Now that the supercommittee has closed it's doors, Congress can get on with the all-important work of extending two of the most powerful stimulus measures in effect today -- the reduced payroll tax and extended unemployment benefits.
Attentive students of Washington's now perpetual budget saga will recall that the deal to raise the debt ceiling back in August mandated an end to both the payroll tax cut and extended unemployment benefits. As we noted back then:
Axing these two policies alone will suck $163 billion out of the pockets of American consumers in 2012, according to an analysis by John Irons at the Economic Policy Institute. And because this spending -- unemployment payments especially -- has a multiplying effect in terms of economic activity, the overall result will be to decrease GDP by 1.2 percent in 2012. . . . In turn, based on models of how economic activity effects employment, the net result will be an increase of unemployment by 0.6 percent and 1.8 million fewer jobs.
Last I checked, killing off jobs was not what the public wants Congress to be doing right now. Quite the contrary: job creation is now far and away seen as the top national priority, well above deficit reduction.
President Obama has proposed legislation, as part of his American Jobs Act, that would expand the payroll tax cut by making it more generous and extending it to employers as well. In fact, this is the biggest single item in that proposed legislation. Congress will be debating the idea soon and odds are good that the White House won't get what it wants. The only time Republicans don't like big tax cuts, it turns out, is when they might help an incumbent Democratic.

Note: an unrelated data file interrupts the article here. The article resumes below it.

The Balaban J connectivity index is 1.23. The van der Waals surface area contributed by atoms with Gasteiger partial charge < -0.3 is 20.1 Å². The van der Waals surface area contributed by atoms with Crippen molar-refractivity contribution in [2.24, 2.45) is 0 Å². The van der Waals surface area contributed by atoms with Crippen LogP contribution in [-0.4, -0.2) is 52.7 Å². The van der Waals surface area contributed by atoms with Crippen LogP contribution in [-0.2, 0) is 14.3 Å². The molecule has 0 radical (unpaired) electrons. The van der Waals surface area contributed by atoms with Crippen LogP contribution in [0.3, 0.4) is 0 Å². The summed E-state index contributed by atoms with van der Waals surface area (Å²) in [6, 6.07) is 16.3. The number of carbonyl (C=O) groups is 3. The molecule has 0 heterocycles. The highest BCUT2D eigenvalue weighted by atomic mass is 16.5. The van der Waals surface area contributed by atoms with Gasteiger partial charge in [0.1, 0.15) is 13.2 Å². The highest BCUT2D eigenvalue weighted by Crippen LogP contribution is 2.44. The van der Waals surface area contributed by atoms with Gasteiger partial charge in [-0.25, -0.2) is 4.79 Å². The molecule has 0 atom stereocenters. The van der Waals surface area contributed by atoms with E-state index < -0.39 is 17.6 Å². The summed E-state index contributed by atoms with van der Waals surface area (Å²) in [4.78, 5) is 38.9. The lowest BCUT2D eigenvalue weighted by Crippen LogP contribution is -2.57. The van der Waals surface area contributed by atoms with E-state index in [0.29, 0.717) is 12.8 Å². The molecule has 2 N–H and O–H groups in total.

But let's pray that Congress at least extends the payroll tax cut that is now in place, which effectively increases the pay of nearly all workers by 2 percent. Ending this break would be harsh medicine for millions. As Chuck Marr of the Center for Budget and Policy Priorities points out:
Failure to extend the payroll tax cut would hurt workers in nearly every job and income category. For example, the nation’s 1.4 million truck drivers, whose salaries average $39,450, would pay $789 more in payroll taxes, on average. The nation’s 2.7 million nurses, whose salaries average $67,720, would lose $1,354, on average.
Not good: a pay cut at a time when consumers are already tapped out.
Failing to extend unemployment benefits could be even more devastating. A recent study by the National Employment Law Project laid out what is at stake in this debate:
In January alone, 1.8 million workers who currently receive federal unemployment insurance or would have begun to receive it will be cut off if Congress does not renew the program before it expires on December 31st. . . . Nearly 650,000 workers in 33 states and the District of Columbia will face an immediate “hard” cut-off of their benefits in January, after struggling to find work and pay their bills for over a year in most cases. There is no phase-out allowing these workers to collect the remainder of their final 13 to 20 weeks of benefits.
Quite apart from the human toll of cutting these benefits, the effects on the economy would be very negative since unemployment benefits are one of the most powerful forms of stimulus, creating $1.61 in economic activity for each dollar spent.
Congress now has the lowest public approval ratings on record. One way to move those numbers up -- and bolster an economy still sputtering -- is to renew unemployment benefits and the payroll tax cut.